Transitioning to High School
Students who are most satisfied with their time in high school, who are most successful during the high school years, who grow the most during their four years, are the students who ask questions of themselves and others, engage in answering and solving those queries, and therefore are the most engaged in the daily and long term life of the school. Students who engage and act are the ones who gain the most from high school.
Participate rather than Spectate
In asking upperclassmen to offer advice to new to high school students, they all agree that involvement in the life of the school and attending myriad events are the keys to enjoying this phase of life.
Of course this notion of trying new things, meeting new people, getting to know fellow students who have different interests and backgrounds, and taking academic risks is completely counter-intuitive to the stage of development of late middle school to early high school years where most students are trying their best to fit in, to dress alike, to look alike, to feel comfort in conforming. New high schoolers often fear looking awkward and out of place. Parents and schools can work together to set expectations of students to participate rather than just to spectate.
Developing Self Identity
One of the most important developmental steps for all adolescents moving toward adulthood and away from their parents is self-identity. Expecting students to participate in school helps them learn more about their interests and values and develop a sense of self. By setting and reaching toward specific goals, students fully engage in the life of the school. They develop interests and identity. Examples of goals to set early on are:
- play at least one sport or participate in one play
- join one or two clubs
- meet with at least one teacher a week after school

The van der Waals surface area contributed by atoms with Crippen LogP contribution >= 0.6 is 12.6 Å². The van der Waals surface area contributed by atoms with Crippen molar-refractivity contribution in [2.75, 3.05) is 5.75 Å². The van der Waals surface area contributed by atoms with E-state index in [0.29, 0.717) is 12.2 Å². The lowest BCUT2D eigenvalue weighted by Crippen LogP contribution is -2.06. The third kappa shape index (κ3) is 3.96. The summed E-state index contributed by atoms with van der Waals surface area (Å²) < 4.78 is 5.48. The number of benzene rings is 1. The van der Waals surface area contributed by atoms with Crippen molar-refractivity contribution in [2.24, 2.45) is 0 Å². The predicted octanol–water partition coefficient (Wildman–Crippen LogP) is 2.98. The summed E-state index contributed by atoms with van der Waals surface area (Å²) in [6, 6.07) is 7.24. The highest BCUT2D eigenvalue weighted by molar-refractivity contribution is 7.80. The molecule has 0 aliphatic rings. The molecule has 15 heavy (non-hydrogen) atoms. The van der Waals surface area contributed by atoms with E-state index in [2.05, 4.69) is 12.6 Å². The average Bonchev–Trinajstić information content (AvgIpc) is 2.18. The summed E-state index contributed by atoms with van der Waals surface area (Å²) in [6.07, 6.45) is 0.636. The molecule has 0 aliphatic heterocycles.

- speak up in every class at least once a week
By being involved in a myriad of activities, students meet a wider range of people, consider more viewpoints, and increase their ability to see things from multiple perspectives. By engaging with an array of others, students will find their lives more interesting and more rewarding. By connecting with those with different interests and backgrounds, students learn to appreciate a larger world, and develop empathy. The habits of expansion will, in turn, expand their notions of self within and beyond the classroom as well.
"Take all the opportunities you can get. It's so much fun to get involved. Run for class officer, start new clubs, and try new things, trust me, it's worth it." — Priya Lakhanpal '18
These students will be more successful in college as they will continue to be the students who are involved, who take on leadership roles in the classroom and beyond, and who look to engage the input of others. They will be the college students to speak up in class, to meet professors for office hours, who carefully consider classes and majors. They will be the leaders because they can see the value in community, and in belonging to a community as a contributing member.
Full Engagement is a Habit
Full engagement becomes a habit, a self-expectation that the student will take to college and beyond. The base for future success begins in high school, and begins with the wonder and joy of trying new things. Students who have taken full advantage of all that high school has to offer, in and out of the classroom, will have the most success navigating a new social and academic world and have the most success as they learn self-reliance and establish their new set of goals.
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- What it means to be known and valued in Severn Middle School
- How the maker mindset drives our Lower School curriculum
- The value of early childhood education